This new display affirms Blake’s Romantic idea of artistic truth through existential pain and the possibility of spiritual rebirth through art, shared in the work of Tracey Emin.

I have to say I found it difficult to see any real connection – if there is one it is rather tenuous. But it was great to see a significant collection of magnificent prints and drawings by Blake, most of which I hadn’t seen before “in the flesh”, displayed together in Liverpool. A real treat.

William Blake is something of a hero of mine. As well as a visual artist – a painter and printmaker – he is also well known as a poet. He was a political radical – a supporter of the French Revolution – and a religious visionary.

 File:William Blake by Thomas Phillips.jpg

(Picture source : Wikipedia)

He was also an innovator, developing a printing technique known as relief etching and used it to print most of his poetry. He called the technique illuminated printing and the poetry illuminated books. Many of the works on display in the exhibition were created using this process.

This is just a small selection of them

P3020509

Pity (c 1795)

This image is taken from Macbeth: ‘pity, like a naked newborn babe / Striding the blast, or heaven’s cherubim horsed / Upon the sightless couriers of the air’. Blake draws on popularly-held associations between a fair complexion and moral purity. These connections are also made by Lavater, who writes that ‘the grey is the tenderest of horses, and, we may here add, that people with light hair, if not effeminate, are yet, it is well known, of tender formation and constitution’. (Tate website)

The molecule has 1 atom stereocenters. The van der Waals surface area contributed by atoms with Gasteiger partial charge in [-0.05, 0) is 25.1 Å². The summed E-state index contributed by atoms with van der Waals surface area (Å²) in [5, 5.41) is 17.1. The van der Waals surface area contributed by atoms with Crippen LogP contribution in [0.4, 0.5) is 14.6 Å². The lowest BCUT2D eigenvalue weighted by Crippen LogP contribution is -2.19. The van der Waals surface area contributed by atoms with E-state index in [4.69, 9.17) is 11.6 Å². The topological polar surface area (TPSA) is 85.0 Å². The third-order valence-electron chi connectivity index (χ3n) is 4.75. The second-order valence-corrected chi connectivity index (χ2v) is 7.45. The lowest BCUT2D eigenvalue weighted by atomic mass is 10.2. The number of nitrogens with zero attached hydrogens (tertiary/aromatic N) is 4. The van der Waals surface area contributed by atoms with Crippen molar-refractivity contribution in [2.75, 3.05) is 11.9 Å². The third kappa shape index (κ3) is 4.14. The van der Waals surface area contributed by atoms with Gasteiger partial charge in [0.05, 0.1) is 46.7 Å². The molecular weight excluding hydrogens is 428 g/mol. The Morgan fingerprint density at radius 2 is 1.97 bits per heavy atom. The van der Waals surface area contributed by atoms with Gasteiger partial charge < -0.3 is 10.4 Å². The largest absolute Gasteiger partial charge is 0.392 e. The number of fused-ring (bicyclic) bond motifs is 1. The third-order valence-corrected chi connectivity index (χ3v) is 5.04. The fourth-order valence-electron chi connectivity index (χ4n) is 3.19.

P3020514

The Body of Abel Found by Adam and Eve c.1826

This work shows Adam and Eve discovering their dead son. His brother Cain, the murderer, flees the scene. Despite his evil deed, Cain, appears as an ideal male figure. (Tate website)

P3020515

Nebuchadnezzar 1795–c.1805

 

P3020516

The Night of Enitharmon’s Joy (formerly called ‘Hecate’) circa 1795

Enitharmon is an important female character in Blake’s mythology, playing a main part in some of his prophetic books. She is the Emanation of Los, and with Los gives birth to various children, including Orc. Although symbolising spiritual beauty and poetic inspiration (some critics have argued that Blake’s wife Catherine was the inspiration for the character) she is also used by Blake to represent female domination and sexual restraints that limit the artistic imagination (Tate website)